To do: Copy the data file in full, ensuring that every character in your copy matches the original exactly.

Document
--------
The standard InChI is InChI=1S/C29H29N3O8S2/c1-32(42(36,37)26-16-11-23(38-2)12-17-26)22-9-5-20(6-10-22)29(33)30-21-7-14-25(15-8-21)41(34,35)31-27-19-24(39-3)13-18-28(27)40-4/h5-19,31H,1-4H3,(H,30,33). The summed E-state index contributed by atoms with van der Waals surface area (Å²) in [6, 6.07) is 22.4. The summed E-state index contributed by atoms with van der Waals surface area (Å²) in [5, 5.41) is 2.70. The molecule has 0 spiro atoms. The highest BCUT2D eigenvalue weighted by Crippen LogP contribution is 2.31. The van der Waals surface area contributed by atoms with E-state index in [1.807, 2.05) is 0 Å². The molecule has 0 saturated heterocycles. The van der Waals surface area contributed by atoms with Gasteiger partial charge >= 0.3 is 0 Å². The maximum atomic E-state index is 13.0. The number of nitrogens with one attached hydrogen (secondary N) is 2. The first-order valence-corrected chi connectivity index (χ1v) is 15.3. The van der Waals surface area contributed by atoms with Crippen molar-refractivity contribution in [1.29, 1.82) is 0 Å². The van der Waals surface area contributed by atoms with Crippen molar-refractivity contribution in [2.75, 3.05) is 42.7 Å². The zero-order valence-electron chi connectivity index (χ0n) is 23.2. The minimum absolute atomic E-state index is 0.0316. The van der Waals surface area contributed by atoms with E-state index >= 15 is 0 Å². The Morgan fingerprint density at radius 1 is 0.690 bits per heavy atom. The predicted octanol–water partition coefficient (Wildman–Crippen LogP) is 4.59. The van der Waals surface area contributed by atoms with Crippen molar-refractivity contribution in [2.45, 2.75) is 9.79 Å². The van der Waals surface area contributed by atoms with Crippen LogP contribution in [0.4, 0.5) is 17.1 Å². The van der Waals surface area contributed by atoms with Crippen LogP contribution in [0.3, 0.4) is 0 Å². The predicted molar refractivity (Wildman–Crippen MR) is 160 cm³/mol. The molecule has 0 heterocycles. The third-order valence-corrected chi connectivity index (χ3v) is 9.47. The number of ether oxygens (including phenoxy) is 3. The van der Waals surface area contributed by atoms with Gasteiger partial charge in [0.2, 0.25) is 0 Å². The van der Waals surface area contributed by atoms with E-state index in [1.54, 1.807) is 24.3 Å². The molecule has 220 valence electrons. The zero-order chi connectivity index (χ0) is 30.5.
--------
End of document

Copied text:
The standard InChI is InChI=1S/C29H29N3O8S2/c1-32(42(36,37)26-16-11-23(38-2)12-17-26)22-9-5-20(6-10-22)29(33)30-21-7-14-25(15-8-21)41(34,35)31-27-19-24(39-3)13-18-28(27)40-4/h5-19,31H,1-4H3,(H,30,33). The summed E-state index contributed by atoms with van der Waals surface area (Å²) in [6, 6.07) is 22.4. The summed E-state index contributed by atoms with van der Waals surface area (Å²) in [5, 5.41) is 2.70. The molecule has 0 spiro atoms. The highest BCUT2D eigenvalue weighted by Crippen LogP contribution is 2.31. The van der Waals surface area contributed by atoms with E-state index in [1.807, 2.05) is 0 Å². The molecule has 0 saturated heterocycles. The van der Waals surface area contributed by atoms with Gasteiger partial charge >= 0.3 is 0 Å². The maximum atomic E-state index is 13.0. The number of nitrogens with one attached hydrogen (secondary N) is 2. The first-order valence-corrected chi connectivity index (χ1v) is 15.3. The van der Waals surface area contributed by atoms with Crippen molar-refractivity contribution in [1.29, 1.82) is 0 Å². The van der Waals surface area contributed by atoms with Crippen molar-refractivity contribution in [2.75, 3.05) is 42.7 Å². The zero-order valence-electron chi connectivity index (χ0n) is 23.2. The minimum absolute atomic E-state index is 0.0316. The van der Waals surface area contributed by atoms with E-state index >= 15 is 0 Å². The Morgan fingerprint density at radius 1 is 0.690 bits per heavy atom. The predicted octanol–water partition coefficient (Wildman–Crippen LogP) is 4.59. The van der Waals surface area contributed by atoms with Crippen molar-refractivity contribution in [2.45, 2.75) is 9.79 Å². The van der Waals surface area contributed by atoms with Crippen LogP contribution in [0.4, 0.5) is 17.1 Å². The van der Waals surface area contributed by atoms with Crippen LogP contribution in [0.3, 0.4) is 0 Å². The predicted molar refractivity (Wildman–Crippen MR) is 160 cm³/mol. The molecule has 0 heterocycles. The third-order valence-corrected chi connectivity index (χ3v) is 9.47. The number of ether oxygens (including phenoxy) is 3. The van der Waals surface area contributed by atoms with Gasteiger partial charge in [0.2, 0.25) is 0 Å². The van der Waals surface area contributed by atoms with E-state index in [1.54, 1.807) is 24.3 Å². The molecule has 220 valence electrons. The zero-order chi connectivity index (χ0) is 30.5.